smieglitz Member

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    Hmmm? Guess you had to be there.

    Joe
     
  12. eumenius

    eumenius Member

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    The potassium iodide itself keeps well in the dark and when dry - but I found some older preparations from our lab shelves (likely from 60s) to be quite yellow, and to possess the smell of iodine. Maybe something from the packaging or from outside spoiled them, that doesn't seem to be a spontaneous decomposition. Iodides of alkaline metals seem to be light-sensitive too, like silver iodide - but to a much much smaller degree.

     
  13. Justin Low

    Justin Low Member

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    I apologise for rehashing this old discussion, but I'd like to know, would making a 10% solution of KI be problematic in terms of solubility and longevity?

    I ask this because I have a 10g sachet of KI, but my scale is only precise to 1.0g. I was thinking that I could dissolve 10g of it in 100ml of water, and derive less concentrate solutions from that.

    If anyone's curious, I'm trying to mix up some FX-1, which calls for a minute amount of KI. I think the 10g will last me 'quite' a long time. :wink:

    Thanks in advance!

    Justin
     
  14. Photo Engineer

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    Justin, KI (Potassium Iodide) as stated here is not completely stable in solution and will decompose. Your 10% solution is easy to mix, but will probably go bad within a year unless kept refrigerated.

    Even then, a years keeping might be chancy but I'm not sure, never having tested it out. I refrigerate mine and keep it for about 6 months, then mix fresh.

    PE
     
  15. Justin Low

    Justin Low Member

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    PE, thanks for the information. I guess I should look for a more precise scale. :smile:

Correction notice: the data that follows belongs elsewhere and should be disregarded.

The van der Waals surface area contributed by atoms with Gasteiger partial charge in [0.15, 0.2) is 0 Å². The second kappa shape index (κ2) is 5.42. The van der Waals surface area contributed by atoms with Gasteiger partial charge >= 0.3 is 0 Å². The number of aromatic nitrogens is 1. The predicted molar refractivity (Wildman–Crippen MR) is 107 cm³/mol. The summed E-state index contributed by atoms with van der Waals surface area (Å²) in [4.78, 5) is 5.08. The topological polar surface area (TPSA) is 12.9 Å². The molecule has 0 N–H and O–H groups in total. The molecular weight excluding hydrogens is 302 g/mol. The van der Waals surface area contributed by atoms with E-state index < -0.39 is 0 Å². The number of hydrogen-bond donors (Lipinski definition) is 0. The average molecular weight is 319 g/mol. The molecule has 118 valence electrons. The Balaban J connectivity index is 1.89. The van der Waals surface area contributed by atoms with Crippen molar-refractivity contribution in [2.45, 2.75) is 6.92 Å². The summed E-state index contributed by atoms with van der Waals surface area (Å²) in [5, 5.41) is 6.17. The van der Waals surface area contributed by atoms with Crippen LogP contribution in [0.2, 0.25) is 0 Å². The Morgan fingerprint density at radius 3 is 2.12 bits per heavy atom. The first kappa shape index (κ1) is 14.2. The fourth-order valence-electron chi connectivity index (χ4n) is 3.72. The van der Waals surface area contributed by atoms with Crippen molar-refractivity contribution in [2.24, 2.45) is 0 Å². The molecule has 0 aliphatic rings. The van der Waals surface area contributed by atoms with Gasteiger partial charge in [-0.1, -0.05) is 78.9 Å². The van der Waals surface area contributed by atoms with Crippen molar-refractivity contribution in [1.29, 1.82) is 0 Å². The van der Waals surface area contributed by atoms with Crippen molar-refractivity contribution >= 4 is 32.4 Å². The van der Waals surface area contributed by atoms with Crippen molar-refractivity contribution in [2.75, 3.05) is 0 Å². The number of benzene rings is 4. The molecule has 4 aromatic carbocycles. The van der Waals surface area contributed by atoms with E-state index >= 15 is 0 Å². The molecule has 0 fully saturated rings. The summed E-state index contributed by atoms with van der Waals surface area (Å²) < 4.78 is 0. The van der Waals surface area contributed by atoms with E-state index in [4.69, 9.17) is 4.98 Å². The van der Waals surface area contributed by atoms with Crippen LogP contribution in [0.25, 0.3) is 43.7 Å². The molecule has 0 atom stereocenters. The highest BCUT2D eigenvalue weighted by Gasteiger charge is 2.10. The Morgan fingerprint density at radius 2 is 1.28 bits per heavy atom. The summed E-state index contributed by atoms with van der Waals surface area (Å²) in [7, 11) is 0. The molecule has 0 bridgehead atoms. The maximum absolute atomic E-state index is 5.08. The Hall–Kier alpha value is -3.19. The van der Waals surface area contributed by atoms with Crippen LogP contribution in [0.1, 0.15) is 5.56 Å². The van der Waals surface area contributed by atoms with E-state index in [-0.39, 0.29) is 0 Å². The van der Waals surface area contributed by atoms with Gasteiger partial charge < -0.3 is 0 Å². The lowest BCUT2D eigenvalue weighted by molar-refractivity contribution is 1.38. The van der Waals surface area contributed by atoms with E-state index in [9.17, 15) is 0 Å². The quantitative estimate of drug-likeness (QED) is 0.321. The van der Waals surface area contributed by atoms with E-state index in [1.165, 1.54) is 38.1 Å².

16. Alan Johnson

    Alan Johnson Subscriber

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    For over 25 years starting 1962 the formula of FX-1 was published in BJP annual and referring to the 0.001% solution of potassium iodide the copies I have said "this keeps for 2 years at least".It is suggested to dissolve 1g in 1000ml water,dilute 100ml to 1000ml,then 100ml to 1000ml again to get a 0.001% solution.
     
  17. sanking

    sanking Member

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    A small amount? Yes, I would say that 5ml per liter of working solution of a 0.001% solution is indeed a small amount.

    Wonder why so little. I have experimented with potassium iodide in several formlas and it takes much, much more than that to have any anti-fogging qualities. But perhaps anti-fogging is not its purpose in FX-1?

    Sandy

     
  18. Alan Johnson

    Alan Johnson Subscriber

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    Originally (BJP Jan6 1961) G.W.Crawley wrote to the effect that the micro concentration of potassium iodide probably worked with some but not all films of that time by shortening the inductance period and "setting" fine surface detail early on.The effect of similar concentrations of oxidation products had been known for some time.The iodide ion may enfeeble the developing agency and predispose it to produce adjacency effects.Eberhard effects only form in a weak developer,metol<0.5g/L ,sulfite<6g/L.
    If this still is the case with modern films appears not to have been commented on.
     
  19. Alan Johnson

    Alan Johnson Subscriber

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    As a footnote to this,I wrote to Geoffrey Crawley to ask if the very small amount of potassium iodide in FX-1 produces edge effects with modern films. He replied (Amateur Photographer Apr 1 06) to the effect that" There is indeed no point in adding the iodide to FX-1 with modern films" FX-1 was designed for the era of "acutance "films.It remains a valid tool for processing slow and medium speed films but if some ,like T-max 100 ,give results which are a little flat,25mg potassium bromide can be added per working litre.
    FX-2 now seems to be the preferred high definition developer for modern films,he noted.